- Candidiasis: Candida is an opportunistic fungus that is normally present in the oral cavity and with reduced immunity of HIV, recurrent bouts of the infection begins to show up. It can be in the form of regular thrush which is whitish and cannot be scraped off (pseudomembranous candidiasis), hyperplastic candidiasis (white patches which can be scraped off) or erythematous (reddish patches). Candida can involve any part of the oral mucosa including the pharynx and the palate.
- Herpes Simplex: This is the most common viral infection seen in patients with HIV/AIDS. There could be primary or secondary infection of herpes virus, especially inside the mouth and the vermillion border of the lips.
- Herpes zoster: This virus, when already present in the body, can be reactivated with HIV/AIDS and with oral herpes. The distinction with herpes simplex is from their distribution. These are unilateral, along the distribution of the maxillary or mandibular nerve. The lesions appear both on the facial skin and the oral mucosa. While the facial ones break open and form crusts, the mucosal ones coalesce to form larger lesions.
- Hairy Leukoplakia: This is present in about 20% of asymptomatic HIV patients. Onset of hairy leukoplakia is an indication of rapid progression of HIV with increased CD4 counts. The typical lesion is a non-movable, hairy lesion along the side of the tongue and can spread to the top and the undersurface of the tongue. There are large amounts of Epstein-Barr virus (EBV) identified from biopsies of hairy leukoplakia.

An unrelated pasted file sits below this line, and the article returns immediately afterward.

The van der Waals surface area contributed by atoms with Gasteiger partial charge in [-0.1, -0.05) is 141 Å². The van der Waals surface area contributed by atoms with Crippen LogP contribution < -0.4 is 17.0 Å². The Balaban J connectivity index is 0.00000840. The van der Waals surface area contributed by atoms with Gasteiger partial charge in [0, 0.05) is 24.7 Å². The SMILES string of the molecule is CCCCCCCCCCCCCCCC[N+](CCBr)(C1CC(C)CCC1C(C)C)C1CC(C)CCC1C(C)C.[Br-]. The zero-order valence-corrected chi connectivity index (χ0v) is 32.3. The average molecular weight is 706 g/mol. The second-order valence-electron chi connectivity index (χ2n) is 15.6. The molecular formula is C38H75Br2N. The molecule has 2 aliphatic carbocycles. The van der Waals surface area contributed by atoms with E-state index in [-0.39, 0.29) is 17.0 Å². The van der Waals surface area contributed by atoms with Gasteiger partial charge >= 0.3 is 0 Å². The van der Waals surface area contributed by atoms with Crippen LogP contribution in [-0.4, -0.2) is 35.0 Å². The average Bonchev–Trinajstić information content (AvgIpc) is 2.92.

- Cytomegalovirus: If the ulcers have a necrotic base with a halo surrounding it, it is CMV infection, usually seen on any oral mucosal surface.
- Periodontal disease: This is one of the bacterial infections that manifests itself in HIV patients. It can take two forms such as Linear Gingival Erythema (LGE) which can subsequently lead to Necrotizing Ulcerative Periodontitis (NUP). The oral hygiene is generally good with minimal plaque and there is rapid bone loss and soft tissue reddening and swelling. The, mouth, therefore is certainly a window to one’s health.
Diagnosing HIV with Western Blot Test-
It is a series of blood screenings are performed to test for HIV. The enzyme-linked immunosorbent assay (ELISA), also known as an enzyme immunoassay (EIA), is the first test that your healthcare provider will order to screen for HIV. ELISA, like the Western blot test, detects HIV antibodies in your blood. Antibodies are proteins your immune system produces in response to the presence of foreign substances, such as viruses. If you test positive for HIV on the ELISA test, your provider will order the Western blot test to confirm HIV infection. If you wish to discuss about any specific problem, you can consult a doctor and ask a free question.